The details:

Starting Tuesday, September 12th, qualifying T-Mobile ONE customers can activate their Netflix subscription online, in-store or by calling T-Mobile’s customer care. If you already have a Netflix subscription, T-Mobile will cover the cost of a standard subscription for you — meaning you’ll save nearly $120 every year. To qualify, all you need are two or more paid voice lines on T-Mobile ONE. Customers with free lines from T-Mobile’s “line-on-us” deals also qualify. Customers on Unlimited 55+ or 2 lines for $100 can get Netflix On Us by switching to the latest T-Mobile ONE plan. T-Mobile ONE families who get Netflix On Us will also get T-Mobile’s Family Allowances at no extra charge. Family Allowances allow parents to manage their kids’ phone usage — like setting guidelines for talk time, text messages, download times and which numbers their kids can contact.

John Legere, CEO of T-Mobile USA, introduces Netflix on Us and roasts his competitors AT&T and Verizon Wireless. (6:10)

DirecTV Now Adds 25 More Local Stations in Various Cities

Phillip Dampier August 30, 2017 AT&T, Competition, Consumer News, DirecTV, Online Video No Comments

DirecTV Now is continuing to boost the number of live, local stations included in its streaming service with the addition of more than 25 local ABC, NBC and Fox affiliates, most in smaller cities.

The additions bring the station total to nearly 130 stations in 70 cities.

“We’re giving DirecTV Now customers more live local channels to stay connected, with more channels coming,” said Daniel York, senior executive vice president and chief content officer of the AT&T Entertainment Group.

The new stations:

Albany-Schenectady-Troy, N.Y. NBC
Albuquerque-Santa Fe, N.M. ABC, NBC
Bend, Ore. Fox
Buffalo, N.Y. ABC
Butte-Bozeman, Mont. Fox
Columbia-Jefferson City, Mo. Fox
Evansville, Ind. Fox
Grand Rapids-Kalamazoo, Mich. ABC
Great Falls, Mont. Fox
Greensboro-Winston-Salem, N.C. ABC
Joplin-Pittsburg, Kan. Fox
Lafayette, La. Fox
Lima, Ohio Fox
Little Rock-Pine Bluff, Ark. ABC
Louisville Fox
Missoula, Mont. Fox
Myrtle Beach-Florence, S.C. Fox
Norfolk-Newport News, Va. ABC
Oklahoma City ABC
Palm Springs, Calif. Fox
Santa Barbara-San Luis Obispo, Calif. Fox
St. Joseph, Mo. Fox
Tulsa, Okla. ABC, NBC
Yuma, AZ-El Centro, Calif. Fox

Verizon Wireless Brings Big Changes to “Unlimited” Data Plans; Throttled Video for All

All Verizon Wireless customers, regardless of their data plan, will begin seeing throttled video on their phones, tablets, and tethered devices starting today, Aug. 23.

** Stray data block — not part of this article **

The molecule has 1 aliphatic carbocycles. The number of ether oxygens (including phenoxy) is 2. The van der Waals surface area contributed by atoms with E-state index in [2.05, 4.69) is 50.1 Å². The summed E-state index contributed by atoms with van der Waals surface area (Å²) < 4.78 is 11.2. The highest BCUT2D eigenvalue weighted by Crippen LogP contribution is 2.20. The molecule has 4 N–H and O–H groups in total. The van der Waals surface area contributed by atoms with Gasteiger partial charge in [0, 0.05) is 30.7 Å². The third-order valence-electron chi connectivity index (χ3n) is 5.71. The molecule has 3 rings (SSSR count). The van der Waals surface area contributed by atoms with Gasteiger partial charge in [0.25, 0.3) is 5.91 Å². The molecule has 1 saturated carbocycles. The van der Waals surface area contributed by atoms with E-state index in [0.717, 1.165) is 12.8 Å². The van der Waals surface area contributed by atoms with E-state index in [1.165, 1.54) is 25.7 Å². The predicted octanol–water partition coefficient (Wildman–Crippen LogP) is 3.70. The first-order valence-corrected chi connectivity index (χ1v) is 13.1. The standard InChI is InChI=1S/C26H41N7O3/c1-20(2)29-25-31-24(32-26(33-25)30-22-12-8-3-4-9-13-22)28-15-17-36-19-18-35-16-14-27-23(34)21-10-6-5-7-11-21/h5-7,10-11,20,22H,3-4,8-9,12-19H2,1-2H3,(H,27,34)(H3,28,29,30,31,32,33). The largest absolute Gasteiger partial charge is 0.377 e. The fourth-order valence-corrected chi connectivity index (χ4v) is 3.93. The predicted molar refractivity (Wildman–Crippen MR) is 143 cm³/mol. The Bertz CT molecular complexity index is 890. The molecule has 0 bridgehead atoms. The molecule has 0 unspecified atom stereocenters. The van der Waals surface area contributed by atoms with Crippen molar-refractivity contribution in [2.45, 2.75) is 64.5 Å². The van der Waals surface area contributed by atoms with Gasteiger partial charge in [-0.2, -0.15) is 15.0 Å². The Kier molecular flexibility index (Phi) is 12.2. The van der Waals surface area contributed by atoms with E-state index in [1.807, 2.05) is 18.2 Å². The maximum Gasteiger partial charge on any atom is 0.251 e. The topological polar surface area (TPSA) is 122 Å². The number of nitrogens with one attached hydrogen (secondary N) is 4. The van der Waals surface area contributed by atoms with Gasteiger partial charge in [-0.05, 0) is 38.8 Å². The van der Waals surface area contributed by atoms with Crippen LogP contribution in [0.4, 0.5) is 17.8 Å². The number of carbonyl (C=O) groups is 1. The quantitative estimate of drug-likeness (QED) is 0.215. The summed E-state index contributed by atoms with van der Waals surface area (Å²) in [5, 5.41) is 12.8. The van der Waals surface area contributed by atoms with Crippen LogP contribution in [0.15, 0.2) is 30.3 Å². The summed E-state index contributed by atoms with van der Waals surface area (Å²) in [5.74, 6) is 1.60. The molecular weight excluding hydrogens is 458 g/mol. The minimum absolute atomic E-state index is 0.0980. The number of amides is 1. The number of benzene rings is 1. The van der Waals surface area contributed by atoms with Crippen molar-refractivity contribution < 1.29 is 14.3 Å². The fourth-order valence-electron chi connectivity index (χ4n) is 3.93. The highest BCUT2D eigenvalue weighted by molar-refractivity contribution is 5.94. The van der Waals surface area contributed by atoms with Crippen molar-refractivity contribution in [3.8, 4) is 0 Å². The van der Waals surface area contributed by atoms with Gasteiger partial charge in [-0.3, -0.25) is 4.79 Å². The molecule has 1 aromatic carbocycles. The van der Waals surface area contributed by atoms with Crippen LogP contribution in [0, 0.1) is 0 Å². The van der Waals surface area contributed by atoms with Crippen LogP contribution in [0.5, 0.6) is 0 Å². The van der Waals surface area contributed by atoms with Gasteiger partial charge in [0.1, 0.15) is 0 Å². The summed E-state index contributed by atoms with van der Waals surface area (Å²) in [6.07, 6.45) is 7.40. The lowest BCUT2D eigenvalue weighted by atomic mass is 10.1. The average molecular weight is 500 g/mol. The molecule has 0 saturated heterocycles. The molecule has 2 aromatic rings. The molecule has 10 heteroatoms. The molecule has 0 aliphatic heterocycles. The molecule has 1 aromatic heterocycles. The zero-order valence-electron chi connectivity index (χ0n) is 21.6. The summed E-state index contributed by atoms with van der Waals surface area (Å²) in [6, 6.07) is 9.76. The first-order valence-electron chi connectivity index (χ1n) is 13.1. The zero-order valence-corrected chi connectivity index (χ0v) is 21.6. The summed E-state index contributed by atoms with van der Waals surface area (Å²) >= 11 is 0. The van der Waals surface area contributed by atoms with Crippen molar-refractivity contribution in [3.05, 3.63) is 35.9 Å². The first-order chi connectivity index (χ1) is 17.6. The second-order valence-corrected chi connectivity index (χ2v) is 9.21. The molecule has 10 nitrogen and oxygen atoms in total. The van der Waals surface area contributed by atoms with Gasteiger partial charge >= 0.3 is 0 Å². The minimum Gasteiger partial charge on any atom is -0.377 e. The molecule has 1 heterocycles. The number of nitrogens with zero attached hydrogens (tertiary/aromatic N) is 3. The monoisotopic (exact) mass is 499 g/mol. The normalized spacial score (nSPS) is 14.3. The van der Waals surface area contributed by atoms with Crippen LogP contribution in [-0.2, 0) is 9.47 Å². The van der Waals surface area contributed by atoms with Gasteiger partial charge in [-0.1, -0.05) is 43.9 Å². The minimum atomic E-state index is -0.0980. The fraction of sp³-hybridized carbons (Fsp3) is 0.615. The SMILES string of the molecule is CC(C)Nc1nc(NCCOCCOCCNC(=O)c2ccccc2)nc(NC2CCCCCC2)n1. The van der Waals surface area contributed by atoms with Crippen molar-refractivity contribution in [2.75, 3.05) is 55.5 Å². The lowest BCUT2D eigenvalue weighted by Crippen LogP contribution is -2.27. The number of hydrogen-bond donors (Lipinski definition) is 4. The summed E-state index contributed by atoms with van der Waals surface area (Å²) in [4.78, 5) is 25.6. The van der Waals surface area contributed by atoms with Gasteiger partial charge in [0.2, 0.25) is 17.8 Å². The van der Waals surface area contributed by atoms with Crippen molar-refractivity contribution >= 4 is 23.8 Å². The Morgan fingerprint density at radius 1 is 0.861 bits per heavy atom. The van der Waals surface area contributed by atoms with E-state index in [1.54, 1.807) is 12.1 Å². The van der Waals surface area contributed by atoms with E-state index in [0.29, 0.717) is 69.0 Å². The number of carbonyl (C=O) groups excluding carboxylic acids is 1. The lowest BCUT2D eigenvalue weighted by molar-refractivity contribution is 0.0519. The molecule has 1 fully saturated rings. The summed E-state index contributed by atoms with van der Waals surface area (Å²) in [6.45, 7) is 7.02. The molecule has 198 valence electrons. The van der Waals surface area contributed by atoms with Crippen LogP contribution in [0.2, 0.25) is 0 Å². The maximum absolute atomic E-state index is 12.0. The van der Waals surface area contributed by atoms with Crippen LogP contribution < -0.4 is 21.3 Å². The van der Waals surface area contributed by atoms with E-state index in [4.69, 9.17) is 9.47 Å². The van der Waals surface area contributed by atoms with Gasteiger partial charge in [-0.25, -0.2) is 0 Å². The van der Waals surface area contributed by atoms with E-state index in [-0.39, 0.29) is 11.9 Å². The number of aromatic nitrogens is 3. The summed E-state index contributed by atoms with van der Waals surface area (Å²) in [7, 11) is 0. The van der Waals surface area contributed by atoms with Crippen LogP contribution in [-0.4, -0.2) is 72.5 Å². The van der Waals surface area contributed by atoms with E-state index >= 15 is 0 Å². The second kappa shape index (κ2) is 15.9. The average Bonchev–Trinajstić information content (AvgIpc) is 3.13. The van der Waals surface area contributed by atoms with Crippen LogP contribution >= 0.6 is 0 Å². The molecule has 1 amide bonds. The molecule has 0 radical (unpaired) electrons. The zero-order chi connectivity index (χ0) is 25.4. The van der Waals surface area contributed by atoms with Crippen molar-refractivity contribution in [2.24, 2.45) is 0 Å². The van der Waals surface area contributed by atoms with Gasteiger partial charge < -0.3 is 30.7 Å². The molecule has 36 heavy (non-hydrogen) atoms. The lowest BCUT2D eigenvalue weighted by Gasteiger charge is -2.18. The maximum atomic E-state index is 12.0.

The change coincides with the introduction of two new “unlimited” data plans that come with an unprecedented number of tricks and traps in the fine print.

Existing customers can keep their current plan, but will still experience throttled online video speeds to at or below 10Mbps that will make it impossible to view 4K streamed video. On smartphones, the top permitted video resolution will be substantially lower than that.

Verizon claims the new throttled video plans will deliver better service for all of their wireless customers.

“We’re doing this to ensure all customers have a great experience on our network since there is no visible difference in quality on a smartphone or tablet when video is shown at higher resolutions,” a Verizon spokesperson claimed. That refers to video resolution above 720p for phones and 1080p on tablets and laptops.

More likely, Verizon engineers observed video traffic spiking as a result of its unlimited data plan reintroduced in February. Independent speed measurement services detected significant speed and performance hits on Verizon’s wireless network as customers got the most they could out of an unlimited plan that started at $80 a line. Even with Verizon’s soft cap of 22GB before customers were subject to throttled performance was not enough to manage traffic loads, so Verizon has decided to specifically target online video.

Verizon’s “Cadillac” network is straining to keep up.

Although many streaming services offer customers an option to reduce video resolution to cut back on data usage, customers often ignore the option, particularly if enrolled in “unlimited” data plans. Starting today, Verizon’s network management speed throttle tells streaming services a customer’s connection is limited and cannot sustain the speeds needed for the highest resolution video. The video player reduces video playback resolution on its own as a result. In turn, this can dramatically lighten the traffic load on Verizon’s network.